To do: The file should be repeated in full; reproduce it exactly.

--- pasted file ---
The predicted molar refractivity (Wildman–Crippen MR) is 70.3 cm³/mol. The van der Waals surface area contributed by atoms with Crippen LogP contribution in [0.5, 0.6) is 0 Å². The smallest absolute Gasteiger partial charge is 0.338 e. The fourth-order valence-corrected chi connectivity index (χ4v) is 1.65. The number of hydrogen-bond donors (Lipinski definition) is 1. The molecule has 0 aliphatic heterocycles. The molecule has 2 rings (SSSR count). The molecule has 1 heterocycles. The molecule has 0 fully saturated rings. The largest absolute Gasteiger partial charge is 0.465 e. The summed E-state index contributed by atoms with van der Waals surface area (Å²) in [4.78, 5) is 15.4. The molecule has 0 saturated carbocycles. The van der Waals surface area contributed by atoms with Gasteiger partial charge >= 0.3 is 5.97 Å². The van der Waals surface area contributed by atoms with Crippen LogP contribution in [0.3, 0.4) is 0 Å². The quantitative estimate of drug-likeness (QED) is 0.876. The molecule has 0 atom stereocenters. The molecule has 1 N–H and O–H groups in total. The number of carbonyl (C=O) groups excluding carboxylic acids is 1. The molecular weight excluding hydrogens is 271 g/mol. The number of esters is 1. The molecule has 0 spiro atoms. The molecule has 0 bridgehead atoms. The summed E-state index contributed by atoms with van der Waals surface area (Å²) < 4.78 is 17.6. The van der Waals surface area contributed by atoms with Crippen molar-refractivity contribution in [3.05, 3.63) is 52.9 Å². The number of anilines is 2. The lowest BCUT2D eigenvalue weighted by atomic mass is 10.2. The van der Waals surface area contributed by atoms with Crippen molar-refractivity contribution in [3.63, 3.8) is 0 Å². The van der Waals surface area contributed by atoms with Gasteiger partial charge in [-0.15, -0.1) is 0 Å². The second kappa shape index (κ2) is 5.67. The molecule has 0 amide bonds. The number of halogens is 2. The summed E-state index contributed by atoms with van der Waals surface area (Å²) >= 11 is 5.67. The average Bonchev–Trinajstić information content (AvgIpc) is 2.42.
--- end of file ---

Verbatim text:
The predicted molar refractivity (Wildman–Crippen MR) is 70.3 cm³/mol. The van der Waals surface area contributed by atoms with Crippen LogP contribution in [0.5, 0.6) is 0 Å². The smallest absolute Gasteiger partial charge is 0.338 e. The fourth-order valence-corrected chi connectivity index (χ4v) is 1.65. The number of hydrogen-bond donors (Lipinski definition) is 1. The molecule has 0 aliphatic heterocycles. The molecule has 2 rings (SSSR count). The molecule has 1 heterocycles. The molecule has 0 fully saturated rings. The largest absolute Gasteiger partial charge is 0.465 e. The summed E-state index contributed by atoms with van der Waals surface area (Å²) in [4.78, 5) is 15.4. The molecule has 0 saturated carbocycles. The van der Waals surface area contributed by atoms with Gasteiger partial charge >= 0.3 is 5.97 Å². The van der Waals surface area contributed by atoms with Crippen LogP contribution in [0.3, 0.4) is 0 Å². The quantitative estimate of drug-likeness (QED) is 0.876. The molecule has 0 atom stereocenters. The molecule has 1 N–H and O–H groups in total. The number of carbonyl (C=O) groups excluding carboxylic acids is 1. The molecular weight excluding hydrogens is 271 g/mol. The number of esters is 1. The molecule has 0 spiro atoms. The molecule has 0 bridgehead atoms. The summed E-state index contributed by atoms with van der Waals surface area (Å²) < 4.78 is 17.6. The van der Waals surface area contributed by atoms with Crippen molar-refractivity contribution in [3.05, 3.63) is 52.9 Å². The number of anilines is 2. The lowest BCUT2D eigenvalue weighted by atomic mass is 10.2. The van der Waals surface area contributed by atoms with Crippen molar-refractivity contribution in [3.63, 3.8) is 0 Å². The van der Waals surface area contributed by atoms with Gasteiger partial charge in [-0.15, -0.1) is 0 Å². The second kappa shape index (κ2) is 5.67. The molecule has 0 amide bonds. The number of halogens is 2. The summed E-state index contributed by atoms with van der Waals surface area (Å²) >= 11 is 5.67. The average Bonchev–Trinajstić information content (AvgIpc) is 2.42.